Journey into the uknown

By Khulekani

Journey into the unknown

The blazing October sun scalds her face as she walks downhill away from Sekuru Chapungu’s compound. Streaks of dried up tears stain her face complemented by the bleeding lips which had not known oil for days. She breathes heavily from the emotional pain that she has been subjected to. Her mind is desolate. She looks confused. One would probably mistake her for one of the homeless beggars .Maybe she was soon to be one. Her clothes were now dirty from almost a week of not changing.

She sits at the edge of the road waiting for lifts going to Mutare. She had no idea where she was going nether did she even have the bus fare for the trip.

“Waswera sei Patricia,”yells one of her friends who had recognized her.It was Nhamo,the girl she used to go with to fetch water when she still lived with her grandfather.At that time her mind slid back to the past where they used to gossip a lot and laugh as girls at the well. One day they as a mob of girls beat up a boy who was peeping on them bathing at a nearby river. The sight of Nhamo reminded her of all that.

“I see you are now pregnant, makorokoto. I’m sure life is good there in the city.” At that moment Patricia started crying silently.

“Only if you knew how bad life has been for me my friend. The seed you see growing in me has no one to take care of. All my relatives left me for the lions den and I have nowhere to go,”says Patricia. Nhamo looks at her with pity. She too wanted to cry witnessing her friend in such a destitute state. “I wish I could take you to live with me here but my husband would not agree to it. We are also struggling to feed our two children, hence an extra belly would do us no good.” Nhamo also had been married off at a younger age to the shopkeeper at the growth point shops. Her parents had failed to pay off a debt and had to reconcile it with her as the ransom. In her mind she had thought that Patricia was living the best life in the city where she had never been. To her it was just a dream to one day visit the city but she seemed to be stuck in Chigodora village for the rest of her life.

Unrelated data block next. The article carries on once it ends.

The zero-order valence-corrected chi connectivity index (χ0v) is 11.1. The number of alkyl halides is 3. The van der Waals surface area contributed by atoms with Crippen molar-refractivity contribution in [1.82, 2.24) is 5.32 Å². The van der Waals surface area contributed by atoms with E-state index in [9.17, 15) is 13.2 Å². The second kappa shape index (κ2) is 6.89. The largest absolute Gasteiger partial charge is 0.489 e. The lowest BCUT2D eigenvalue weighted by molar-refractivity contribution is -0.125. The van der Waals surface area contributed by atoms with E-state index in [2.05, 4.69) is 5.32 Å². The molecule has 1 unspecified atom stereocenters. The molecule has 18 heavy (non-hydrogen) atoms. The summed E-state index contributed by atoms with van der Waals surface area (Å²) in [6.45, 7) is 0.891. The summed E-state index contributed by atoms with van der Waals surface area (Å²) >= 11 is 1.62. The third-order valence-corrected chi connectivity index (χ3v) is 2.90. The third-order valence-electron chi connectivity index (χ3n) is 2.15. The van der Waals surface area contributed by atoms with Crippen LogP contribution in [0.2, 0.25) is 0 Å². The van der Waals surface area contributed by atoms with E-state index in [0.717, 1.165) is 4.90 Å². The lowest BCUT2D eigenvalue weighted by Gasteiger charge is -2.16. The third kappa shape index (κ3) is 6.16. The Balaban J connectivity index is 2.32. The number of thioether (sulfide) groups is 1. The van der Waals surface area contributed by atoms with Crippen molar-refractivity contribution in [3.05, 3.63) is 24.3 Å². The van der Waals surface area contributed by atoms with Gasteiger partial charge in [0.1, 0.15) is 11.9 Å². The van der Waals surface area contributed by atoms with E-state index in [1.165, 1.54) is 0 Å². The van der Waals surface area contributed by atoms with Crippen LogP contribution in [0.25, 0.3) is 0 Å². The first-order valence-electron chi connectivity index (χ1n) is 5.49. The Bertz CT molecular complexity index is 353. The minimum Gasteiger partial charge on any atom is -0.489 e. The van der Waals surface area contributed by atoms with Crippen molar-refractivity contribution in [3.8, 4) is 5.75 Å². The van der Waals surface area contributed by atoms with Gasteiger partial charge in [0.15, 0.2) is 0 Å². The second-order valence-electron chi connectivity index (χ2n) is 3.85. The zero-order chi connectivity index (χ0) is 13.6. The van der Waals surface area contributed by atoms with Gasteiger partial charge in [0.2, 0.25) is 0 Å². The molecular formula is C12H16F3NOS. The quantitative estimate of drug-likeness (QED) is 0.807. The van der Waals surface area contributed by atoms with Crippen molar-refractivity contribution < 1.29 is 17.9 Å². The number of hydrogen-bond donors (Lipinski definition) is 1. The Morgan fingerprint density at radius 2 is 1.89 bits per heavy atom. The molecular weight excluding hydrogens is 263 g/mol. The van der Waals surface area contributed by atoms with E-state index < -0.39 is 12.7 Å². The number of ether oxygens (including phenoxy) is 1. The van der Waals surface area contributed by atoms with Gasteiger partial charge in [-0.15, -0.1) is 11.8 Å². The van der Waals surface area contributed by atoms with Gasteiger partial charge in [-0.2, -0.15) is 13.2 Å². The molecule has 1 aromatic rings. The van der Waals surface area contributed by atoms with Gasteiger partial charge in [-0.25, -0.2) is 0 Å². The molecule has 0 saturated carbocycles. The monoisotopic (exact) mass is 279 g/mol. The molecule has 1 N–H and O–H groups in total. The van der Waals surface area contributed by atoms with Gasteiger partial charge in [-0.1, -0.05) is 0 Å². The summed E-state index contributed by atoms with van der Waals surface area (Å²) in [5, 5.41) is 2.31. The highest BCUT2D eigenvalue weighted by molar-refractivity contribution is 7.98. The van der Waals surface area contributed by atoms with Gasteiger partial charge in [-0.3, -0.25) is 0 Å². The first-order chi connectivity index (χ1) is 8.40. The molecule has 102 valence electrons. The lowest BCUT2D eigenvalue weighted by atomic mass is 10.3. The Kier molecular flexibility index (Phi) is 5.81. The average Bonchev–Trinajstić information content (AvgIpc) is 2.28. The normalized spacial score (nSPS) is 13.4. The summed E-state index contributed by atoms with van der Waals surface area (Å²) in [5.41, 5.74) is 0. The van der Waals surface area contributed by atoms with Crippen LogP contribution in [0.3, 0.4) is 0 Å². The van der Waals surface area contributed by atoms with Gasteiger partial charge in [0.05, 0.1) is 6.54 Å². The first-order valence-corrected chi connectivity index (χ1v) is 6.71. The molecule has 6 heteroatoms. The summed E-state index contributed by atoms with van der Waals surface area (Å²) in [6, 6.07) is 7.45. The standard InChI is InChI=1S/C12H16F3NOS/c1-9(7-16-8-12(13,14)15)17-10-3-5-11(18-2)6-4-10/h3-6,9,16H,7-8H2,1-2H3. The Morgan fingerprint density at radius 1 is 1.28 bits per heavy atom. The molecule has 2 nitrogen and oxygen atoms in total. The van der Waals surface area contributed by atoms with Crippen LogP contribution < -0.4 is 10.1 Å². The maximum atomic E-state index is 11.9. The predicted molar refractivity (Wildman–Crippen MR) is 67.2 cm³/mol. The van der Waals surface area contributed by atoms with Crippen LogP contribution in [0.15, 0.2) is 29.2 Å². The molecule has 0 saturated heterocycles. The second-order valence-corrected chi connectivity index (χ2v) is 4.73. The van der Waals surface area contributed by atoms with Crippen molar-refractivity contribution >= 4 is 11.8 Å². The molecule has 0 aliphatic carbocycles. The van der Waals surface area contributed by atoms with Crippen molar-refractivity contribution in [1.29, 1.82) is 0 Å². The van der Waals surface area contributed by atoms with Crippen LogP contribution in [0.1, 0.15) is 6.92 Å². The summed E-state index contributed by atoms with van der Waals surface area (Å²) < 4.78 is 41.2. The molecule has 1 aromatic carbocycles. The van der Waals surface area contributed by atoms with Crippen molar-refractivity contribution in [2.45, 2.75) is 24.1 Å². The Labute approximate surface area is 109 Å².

“I wish you well my friend, and hope to one day meet you again. I had thought you had forgotten me,” says Nhamo. The two give each other the warmest embrace with tears flowing on their faces. Nhamo hands her friend a five dollar note and a loaf of bread for the journey,things she had been asked to take home from the shop by her husband.

Patricia gets on to the bus headed for Mutare. Her imagination showed her many potential visions of what waited for her in the city. Meanwhile in the bus,people were chatting ,laughing,holding chickens and baskets of vegetables that they were taking to the market in the city. No one seemed to be sharing the sorrow that she was going through. The lady beside her, who had her child on the lap, kept on looking at her with discontent. She felt embarrassed as she knew that she had not taken a bath in days. However, what could she have done? She just managed to smile back and offered her child a slice of bread which made her quickly change seats.

As the bus maneuvered through the curves of the Vumba mountain road, Patricia started to have motion sickness.She felt a sharp pain on her flank and wanted to scream in agony. Shortly after, the inner part of her thighs began to feel sticky. She put her hand under her skirt and brought out fingers full of blood. “Am I having a period ?” She quizzed herself .
“Is it due?” The lady beside her asked when she saw the blood fingers.

“No, I am supposed to be six months pregnant,” replied Patricia.

“Then in that case you are having a miscarriage,” the lady said, adjusting the basket of tomatoes that was on her lap.

Patricia was frightened by her words. She had only had of the word when it was associated with pregnant women who lost their babies before they are born. At the realization of what was taking place, she screamed,“my baby!”


14 April, 2023